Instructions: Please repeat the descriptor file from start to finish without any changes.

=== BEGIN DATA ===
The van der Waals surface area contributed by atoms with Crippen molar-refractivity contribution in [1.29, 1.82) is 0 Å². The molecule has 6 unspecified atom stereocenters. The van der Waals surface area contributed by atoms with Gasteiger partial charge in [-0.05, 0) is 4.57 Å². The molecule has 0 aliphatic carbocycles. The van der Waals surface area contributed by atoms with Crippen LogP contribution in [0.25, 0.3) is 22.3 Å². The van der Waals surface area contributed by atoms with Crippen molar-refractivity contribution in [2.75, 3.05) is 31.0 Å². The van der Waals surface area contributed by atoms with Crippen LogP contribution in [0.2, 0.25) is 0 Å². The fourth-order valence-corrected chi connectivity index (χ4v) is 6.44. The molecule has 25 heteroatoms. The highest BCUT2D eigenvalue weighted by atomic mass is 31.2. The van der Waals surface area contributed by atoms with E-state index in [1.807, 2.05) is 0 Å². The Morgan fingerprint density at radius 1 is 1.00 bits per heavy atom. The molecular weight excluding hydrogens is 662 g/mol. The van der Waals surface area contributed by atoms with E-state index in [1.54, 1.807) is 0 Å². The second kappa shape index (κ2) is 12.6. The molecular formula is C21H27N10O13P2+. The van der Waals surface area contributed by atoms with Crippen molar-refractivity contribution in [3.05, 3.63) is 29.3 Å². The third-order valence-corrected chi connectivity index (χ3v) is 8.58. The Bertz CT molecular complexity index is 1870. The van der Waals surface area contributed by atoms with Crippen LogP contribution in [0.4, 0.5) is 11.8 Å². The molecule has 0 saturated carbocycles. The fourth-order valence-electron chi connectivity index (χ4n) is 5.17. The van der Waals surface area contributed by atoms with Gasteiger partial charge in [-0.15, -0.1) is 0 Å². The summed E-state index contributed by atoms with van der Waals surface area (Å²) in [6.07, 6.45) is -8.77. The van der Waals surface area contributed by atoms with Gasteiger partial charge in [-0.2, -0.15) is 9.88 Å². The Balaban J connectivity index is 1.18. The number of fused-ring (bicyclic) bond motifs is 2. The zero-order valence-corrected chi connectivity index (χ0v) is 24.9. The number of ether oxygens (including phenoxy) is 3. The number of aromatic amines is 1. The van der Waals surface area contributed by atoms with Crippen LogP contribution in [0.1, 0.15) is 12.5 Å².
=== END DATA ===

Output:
The van der Waals surface area contributed by atoms with Crippen molar-refractivity contribution in [1.29, 1.82) is 0 Å². The molecule has 6 unspecified atom stereocenters. The van der Waals surface area contributed by atoms with Gasteiger partial charge in [-0.05, 0) is 4.57 Å². The molecule has 0 aliphatic carbocycles. The van der Waals surface area contributed by atoms with Crippen LogP contribution in [0.25, 0.3) is 22.3 Å². The van der Waals surface area contributed by atoms with Crippen molar-refractivity contribution in [2.75, 3.05) is 31.0 Å². The van der Waals surface area contributed by atoms with Crippen LogP contribution in [0.2, 0.25) is 0 Å². The fourth-order valence-corrected chi connectivity index (χ4v) is 6.44. The molecule has 25 heteroatoms. The highest BCUT2D eigenvalue weighted by atomic mass is 31.2. The van der Waals surface area contributed by atoms with E-state index in [1.807, 2.05) is 0 Å². The Morgan fingerprint density at radius 1 is 1.00 bits per heavy atom. The molecular weight excluding hydrogens is 662 g/mol. The van der Waals surface area contributed by atoms with E-state index in [1.54, 1.807) is 0 Å². The second kappa shape index (κ2) is 12.6. The molecular formula is C21H27N10O13P2+. The van der Waals surface area contributed by atoms with Crippen molar-refractivity contribution in [3.05, 3.63) is 29.3 Å². The third-order valence-corrected chi connectivity index (χ3v) is 8.58. The Bertz CT molecular complexity index is 1870. The van der Waals surface area contributed by atoms with Crippen LogP contribution in [0.4, 0.5) is 11.8 Å². The molecule has 0 saturated carbocycles. The fourth-order valence-electron chi connectivity index (χ4n) is 5.17. The van der Waals surface area contributed by atoms with Gasteiger partial charge in [-0.15, -0.1) is 0 Å². The summed E-state index contributed by atoms with van der Waals surface area (Å²) in [6.07, 6.45) is -8.77. The van der Waals surface area contributed by atoms with Gasteiger partial charge in [-0.2, -0.15) is 9.88 Å². The Balaban J connectivity index is 1.18. The number of fused-ring (bicyclic) bond motifs is 2. The zero-order valence-corrected chi connectivity index (χ0v) is 24.9. The number of ether oxygens (including phenoxy) is 3. The number of aromatic amines is 1. The van der Waals surface area contributed by atoms with Crippen LogP contribution in [0.1, 0.15) is 12.5 Å².